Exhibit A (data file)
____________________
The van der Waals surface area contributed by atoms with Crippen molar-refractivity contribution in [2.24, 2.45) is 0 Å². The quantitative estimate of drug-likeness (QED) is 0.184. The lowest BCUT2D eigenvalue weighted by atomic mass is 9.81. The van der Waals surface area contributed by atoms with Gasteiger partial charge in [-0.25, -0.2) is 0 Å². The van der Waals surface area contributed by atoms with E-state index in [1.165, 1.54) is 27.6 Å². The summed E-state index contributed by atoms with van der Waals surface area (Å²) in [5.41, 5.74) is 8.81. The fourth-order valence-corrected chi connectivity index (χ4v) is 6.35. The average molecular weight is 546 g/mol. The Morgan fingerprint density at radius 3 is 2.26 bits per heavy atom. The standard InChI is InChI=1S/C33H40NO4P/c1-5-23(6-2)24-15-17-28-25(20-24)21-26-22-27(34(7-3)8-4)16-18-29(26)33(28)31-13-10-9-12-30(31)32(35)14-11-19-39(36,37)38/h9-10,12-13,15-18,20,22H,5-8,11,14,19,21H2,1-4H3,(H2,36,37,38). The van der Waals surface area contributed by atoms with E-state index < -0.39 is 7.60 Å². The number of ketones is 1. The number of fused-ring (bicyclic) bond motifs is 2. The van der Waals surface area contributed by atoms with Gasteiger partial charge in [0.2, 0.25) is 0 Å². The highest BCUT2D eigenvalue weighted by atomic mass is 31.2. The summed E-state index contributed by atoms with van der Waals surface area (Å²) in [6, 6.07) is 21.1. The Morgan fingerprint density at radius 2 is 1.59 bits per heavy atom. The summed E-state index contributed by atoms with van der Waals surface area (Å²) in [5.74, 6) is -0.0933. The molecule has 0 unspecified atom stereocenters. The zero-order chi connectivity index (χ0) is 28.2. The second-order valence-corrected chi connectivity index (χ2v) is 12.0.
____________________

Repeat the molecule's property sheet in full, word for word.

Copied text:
The van der Waals surface area contributed by atoms with Crippen molar-refractivity contribution in [2.24, 2.45) is 0 Å². The quantitative estimate of drug-likeness (QED) is 0.184. The lowest BCUT2D eigenvalue weighted by atomic mass is 9.81. The van der Waals surface area contributed by atoms with Gasteiger partial charge in [-0.25, -0.2) is 0 Å². The van der Waals surface area contributed by atoms with E-state index in [1.165, 1.54) is 27.6 Å². The summed E-state index contributed by atoms with van der Waals surface area (Å²) in [5.41, 5.74) is 8.81. The fourth-order valence-corrected chi connectivity index (χ4v) is 6.35. The average molecular weight is 546 g/mol. The Morgan fingerprint density at radius 3 is 2.26 bits per heavy atom. The standard InChI is InChI=1S/C33H40NO4P/c1-5-23(6-2)24-15-17-28-25(20-24)21-26-22-27(34(7-3)8-4)16-18-29(26)33(28)31-13-10-9-12-30(31)32(35)14-11-19-39(36,37)38/h9-10,12-13,15-18,20,22H,5-8,11,14,19,21H2,1-4H3,(H2,36,37,38). The van der Waals surface area contributed by atoms with E-state index < -0.39 is 7.60 Å². The number of ketones is 1. The number of fused-ring (bicyclic) bond motifs is 2. The van der Waals surface area contributed by atoms with Gasteiger partial charge in [0.2, 0.25) is 0 Å². The highest BCUT2D eigenvalue weighted by atomic mass is 31.2. The summed E-state index contributed by atoms with van der Waals surface area (Å²) in [6, 6.07) is 21.1. The Morgan fingerprint density at radius 2 is 1.59 bits per heavy atom. The summed E-state index contributed by atoms with van der Waals surface area (Å²) in [5.74, 6) is -0.0933. The molecule has 0 unspecified atom stereocenters. The zero-order chi connectivity index (χ0) is 28.2. The second-order valence-corrected chi connectivity index (χ2v) is 12.0.